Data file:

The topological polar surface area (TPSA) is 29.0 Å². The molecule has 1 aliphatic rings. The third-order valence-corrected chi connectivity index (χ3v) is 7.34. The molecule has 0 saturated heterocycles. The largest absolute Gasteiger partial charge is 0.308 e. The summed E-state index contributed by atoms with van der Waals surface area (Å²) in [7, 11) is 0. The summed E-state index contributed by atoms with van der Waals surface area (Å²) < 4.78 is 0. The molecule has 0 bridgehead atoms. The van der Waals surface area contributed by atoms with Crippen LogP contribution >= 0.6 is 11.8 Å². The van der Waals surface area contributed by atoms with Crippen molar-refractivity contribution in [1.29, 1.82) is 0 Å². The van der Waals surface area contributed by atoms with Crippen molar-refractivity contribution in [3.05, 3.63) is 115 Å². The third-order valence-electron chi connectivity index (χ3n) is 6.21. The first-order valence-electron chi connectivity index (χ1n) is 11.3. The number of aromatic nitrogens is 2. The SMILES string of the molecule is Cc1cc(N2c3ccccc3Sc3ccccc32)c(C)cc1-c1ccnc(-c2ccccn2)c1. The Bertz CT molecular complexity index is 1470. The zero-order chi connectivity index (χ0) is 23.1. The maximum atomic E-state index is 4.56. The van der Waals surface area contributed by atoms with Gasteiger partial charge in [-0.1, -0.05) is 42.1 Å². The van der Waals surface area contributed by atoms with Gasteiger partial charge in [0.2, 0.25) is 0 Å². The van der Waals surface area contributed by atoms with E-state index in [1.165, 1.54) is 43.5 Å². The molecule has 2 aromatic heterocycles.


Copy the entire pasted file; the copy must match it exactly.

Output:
The topological polar surface area (TPSA) is 29.0 Å². The molecule has 1 aliphatic rings. The third-order valence-corrected chi connectivity index (χ3v) is 7.34. The molecule has 0 saturated heterocycles. The largest absolute Gasteiger partial charge is 0.308 e. The summed E-state index contributed by atoms with van der Waals surface area (Å²) in [7, 11) is 0. The summed E-state index contributed by atoms with van der Waals surface area (Å²) < 4.78 is 0. The molecule has 0 bridgehead atoms. The van der Waals surface area contributed by atoms with Crippen LogP contribution >= 0.6 is 11.8 Å². The van der Waals surface area contributed by atoms with Crippen molar-refractivity contribution in [1.29, 1.82) is 0 Å². The van der Waals surface area contributed by atoms with Crippen molar-refractivity contribution in [3.05, 3.63) is 115 Å². The third-order valence-electron chi connectivity index (χ3n) is 6.21. The first-order valence-electron chi connectivity index (χ1n) is 11.3. The number of aromatic nitrogens is 2. The SMILES string of the molecule is Cc1cc(N2c3ccccc3Sc3ccccc32)c(C)cc1-c1ccnc(-c2ccccn2)c1. The Bertz CT molecular complexity index is 1470. The zero-order chi connectivity index (χ0) is 23.1. The maximum atomic E-state index is 4.56. The van der Waals surface area contributed by atoms with Gasteiger partial charge in [-0.1, -0.05) is 42.1 Å². The van der Waals surface area contributed by atoms with Gasteiger partial charge in [0.2, 0.25) is 0 Å². The van der Waals surface area contributed by atoms with E-state index in [1.165, 1.54) is 43.5 Å². The molecule has 2 aromatic heterocycles.